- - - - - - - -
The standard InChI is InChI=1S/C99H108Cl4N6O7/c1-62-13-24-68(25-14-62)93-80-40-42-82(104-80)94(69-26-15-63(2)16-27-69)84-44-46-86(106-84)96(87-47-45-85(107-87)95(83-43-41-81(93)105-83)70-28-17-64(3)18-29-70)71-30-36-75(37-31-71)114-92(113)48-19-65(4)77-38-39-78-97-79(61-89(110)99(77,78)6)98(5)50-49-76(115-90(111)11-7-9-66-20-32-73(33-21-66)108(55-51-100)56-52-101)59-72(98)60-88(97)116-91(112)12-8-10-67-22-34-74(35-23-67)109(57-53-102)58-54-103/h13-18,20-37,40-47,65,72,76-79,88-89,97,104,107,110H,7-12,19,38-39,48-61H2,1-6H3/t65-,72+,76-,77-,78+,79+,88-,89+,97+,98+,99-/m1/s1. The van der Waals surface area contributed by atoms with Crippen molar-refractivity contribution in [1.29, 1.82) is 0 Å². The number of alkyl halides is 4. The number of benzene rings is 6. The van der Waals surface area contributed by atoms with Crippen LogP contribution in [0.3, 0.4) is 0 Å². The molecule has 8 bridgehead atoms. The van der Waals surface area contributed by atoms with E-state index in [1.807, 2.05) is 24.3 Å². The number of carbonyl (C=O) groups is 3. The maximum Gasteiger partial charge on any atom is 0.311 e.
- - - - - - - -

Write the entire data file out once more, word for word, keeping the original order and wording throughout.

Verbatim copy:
The standard InChI is InChI=1S/C99H108Cl4N6O7/c1-62-13-24-68(25-14-62)93-80-40-42-82(104-80)94(69-26-15-63(2)16-27-69)84-44-46-86(106-84)96(87-47-45-85(107-87)95(83-43-41-81(93)105-83)70-28-17-64(3)18-29-70)71-30-36-75(37-31-71)114-92(113)48-19-65(4)77-38-39-78-97-79(61-89(110)99(77,78)6)98(5)50-49-76(115-90(111)11-7-9-66-20-32-73(33-21-66)108(55-51-100)56-52-101)59-72(98)60-88(97)116-91(112)12-8-10-67-22-34-74(35-23-67)109(57-53-102)58-54-103/h13-18,20-37,40-47,65,72,76-79,88-89,97,104,107,110H,7-12,19,38-39,48-61H2,1-6H3/t65-,72+,76-,77-,78+,79+,88-,89+,97+,98+,99-/m1/s1. The van der Waals surface area contributed by atoms with Crippen molar-refractivity contribution in [1.29, 1.82) is 0 Å². The number of alkyl halides is 4. The number of benzene rings is 6. The van der Waals surface area contributed by atoms with Crippen LogP contribution in [0.3, 0.4) is 0 Å². The molecule has 8 bridgehead atoms. The van der Waals surface area contributed by atoms with E-state index in [1.807, 2.05) is 24.3 Å². The number of carbonyl (C=O) groups is 3. The maximum Gasteiger partial charge on any atom is 0.311 e.